Generally, you’ll find small marine fossils at the Cretaceous Ore Pile in Hill Annex Mine State Park. This includes snails, shark teeth, clams, and more!

Fossilized Clam

What makes this tour so unique is that visitors can keep any fossils that they find. This is an excellent way to teach kids about science with hands-on learning. They get a walk away with a hard-earned souvenir to remember the trip forever!

The fossil hunting tour can get hot and dusty. Ensure you bring a water bottle and clothes that you don’t mind getting a little dirty.


Wildlife and Bird Watching

Open-pit mining scarred the land, but nature has persevered in the last few decades. Conservationists planted native vegetation, which has flourished throughout the park.

The open-pit mine is now filled with crystal clear water and stocked with a few fish species. Leave the fishing pole behind! This is a protected area.

Instead, visit one of these 13 Best Fishing Lakes in Minnesota to get your fishing in during your visit!

The numerous fish have attracted a thriving population of waterbirds, including ospreys, gulls, loons, and more. Birdwatchers can spot golden eagles, peregrine falcons, red-tailed hawks, and many songbirds throughout Hill Annex Mine State Park.

Red Tailed Hawk

Larger wildlife has also returned to the area. Bring your binoculars and keep your eyes peeled for timber wolves, black bears, coyotes, and deer.

You won’t need to worry too much about bear-proofing measures since there are no campsites at this state park. Instead, you’ll want to explore nearby towns if you plan to stay the night in this area.


Where to Stay at Hill Annex Mine State Park

Camping is prohibited at Hill Annex Mine State Park. Still, there are plenty of accommodations within a few minutes’ drive.

Are you set on staying the night in a Minnesota state park? You should book a spot at Scenic State Park—a mere 40-minute drive through the gorgeous wilderness away.

Swan Lake Campground is a bit closer to Hill Annex Mine State Park—a quick ten minutes away in Pengilly, Minnesota. This family-orientated campground is superb if you want to rent a rustic cabin.

Indian Point Resort is another campground situated on the shore of Swan Lake. This is a small, cozy cabin resort with plenty of room for tent campers to fall asleep under the stars.

Trout Lake RV Park and Campground is a quiet park in nearby Bovey, Minnesota. This campground offers full hookups and fishing, boating, hiking, biking, and wildlife spotting opportunities.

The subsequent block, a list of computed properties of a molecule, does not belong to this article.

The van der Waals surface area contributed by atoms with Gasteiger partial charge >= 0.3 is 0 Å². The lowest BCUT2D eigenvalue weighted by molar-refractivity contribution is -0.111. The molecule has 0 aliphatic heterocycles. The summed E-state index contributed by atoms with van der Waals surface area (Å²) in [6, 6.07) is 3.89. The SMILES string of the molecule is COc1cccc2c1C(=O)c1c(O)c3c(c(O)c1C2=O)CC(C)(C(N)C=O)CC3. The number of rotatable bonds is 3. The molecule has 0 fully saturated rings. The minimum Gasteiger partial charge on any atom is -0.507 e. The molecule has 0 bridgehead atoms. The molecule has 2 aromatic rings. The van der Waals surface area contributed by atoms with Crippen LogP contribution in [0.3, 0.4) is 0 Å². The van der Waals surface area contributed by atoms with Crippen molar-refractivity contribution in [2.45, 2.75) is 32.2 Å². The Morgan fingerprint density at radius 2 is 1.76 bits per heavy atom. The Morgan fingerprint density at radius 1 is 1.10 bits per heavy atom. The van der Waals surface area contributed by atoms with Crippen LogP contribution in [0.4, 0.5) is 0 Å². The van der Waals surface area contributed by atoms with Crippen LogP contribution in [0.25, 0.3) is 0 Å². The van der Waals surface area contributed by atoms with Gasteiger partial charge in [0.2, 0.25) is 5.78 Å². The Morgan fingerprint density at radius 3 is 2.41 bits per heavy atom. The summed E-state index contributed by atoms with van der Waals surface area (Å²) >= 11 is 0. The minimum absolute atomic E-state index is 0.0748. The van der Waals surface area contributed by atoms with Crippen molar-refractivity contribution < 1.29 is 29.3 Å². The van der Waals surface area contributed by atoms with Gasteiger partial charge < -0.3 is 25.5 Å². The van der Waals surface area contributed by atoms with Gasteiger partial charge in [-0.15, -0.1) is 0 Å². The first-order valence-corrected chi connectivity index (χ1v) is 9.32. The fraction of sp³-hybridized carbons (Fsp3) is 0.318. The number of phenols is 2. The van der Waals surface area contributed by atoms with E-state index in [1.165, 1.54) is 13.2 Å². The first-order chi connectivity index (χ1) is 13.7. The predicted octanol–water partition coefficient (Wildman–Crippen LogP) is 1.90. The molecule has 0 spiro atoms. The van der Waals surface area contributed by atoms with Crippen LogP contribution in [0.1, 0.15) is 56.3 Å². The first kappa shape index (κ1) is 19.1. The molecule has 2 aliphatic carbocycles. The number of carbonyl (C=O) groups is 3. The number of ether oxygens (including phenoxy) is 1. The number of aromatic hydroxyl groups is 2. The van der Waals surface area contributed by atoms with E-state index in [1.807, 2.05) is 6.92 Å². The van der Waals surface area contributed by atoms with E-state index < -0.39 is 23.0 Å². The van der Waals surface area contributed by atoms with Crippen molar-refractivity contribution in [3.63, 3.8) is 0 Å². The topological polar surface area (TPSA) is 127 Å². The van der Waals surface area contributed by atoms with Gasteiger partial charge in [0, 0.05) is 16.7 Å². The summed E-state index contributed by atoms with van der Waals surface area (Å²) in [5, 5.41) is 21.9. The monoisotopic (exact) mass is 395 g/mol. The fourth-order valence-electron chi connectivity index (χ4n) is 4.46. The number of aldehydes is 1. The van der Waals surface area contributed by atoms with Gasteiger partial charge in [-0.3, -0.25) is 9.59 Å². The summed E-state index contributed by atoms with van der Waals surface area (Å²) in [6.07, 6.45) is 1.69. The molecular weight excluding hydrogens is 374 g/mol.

RV Park

If you are in the mood for a hostel, check out Jimbo’s Bunkhouse in Nashwauk, Minnesota. There are also plenty of vacation rentals close to Hill Annex Mine State Park.

Do you want to stay in a hotel with full amenities and great restaurants close by? There are numerous hotels and motels in Grand Rapids, Minnesota, only 20 minutes away.

While you are there, make sure you try 14 of the Best Things to Do in Grand Rapids, Minnesota.


Important Information

Hill Annex Mine State Park is open to visitors on Fridays and Saturdays from 9 a.m. – 5 p.m. It is completely closed to all guests from Labor Day through Memorial Day.

Unlike many parks, when Hill Annex Mine State Park is closed, there is no way to enter on foot. Instead, you will encounter a padlocked gate and chain link fence to protect potential trespassers from hazardous mining machinery.

Unfortunately, there is a chance that this State Park might close its doors permanently. Massive water pumps kept the pit from flooding while it was an active mining operation.

Since these pumps shut off in 2008, the water level has risen at an alarming rate. Engineering experts have concluded that an “outlet structure is needed for the Hill Annex [Mine] to prevent future flooding and impacts on nearby communities.”

The future of this park remains unclear as of late 2022. If the park closes down, don’t fret! Check this list of the 12 Best Vacation Spots in Minnesota to kickstart the planning of your next Minnesota vacation.


Visit Hill Annex Mine State Park!

Minnesota’s Iron Range is home to many retired mines taking on new life as protected wildlife areas. The Mesabi Range has some of Minnesota’s most impressive of these parks, including Hill Annex Mine State Park.

After reading this visitor’s guide, we hope you get the chance to explore this fascinating park in person. If you are interested in other breathtaking Minnesota state parks, check out our Outdoors page to learn more!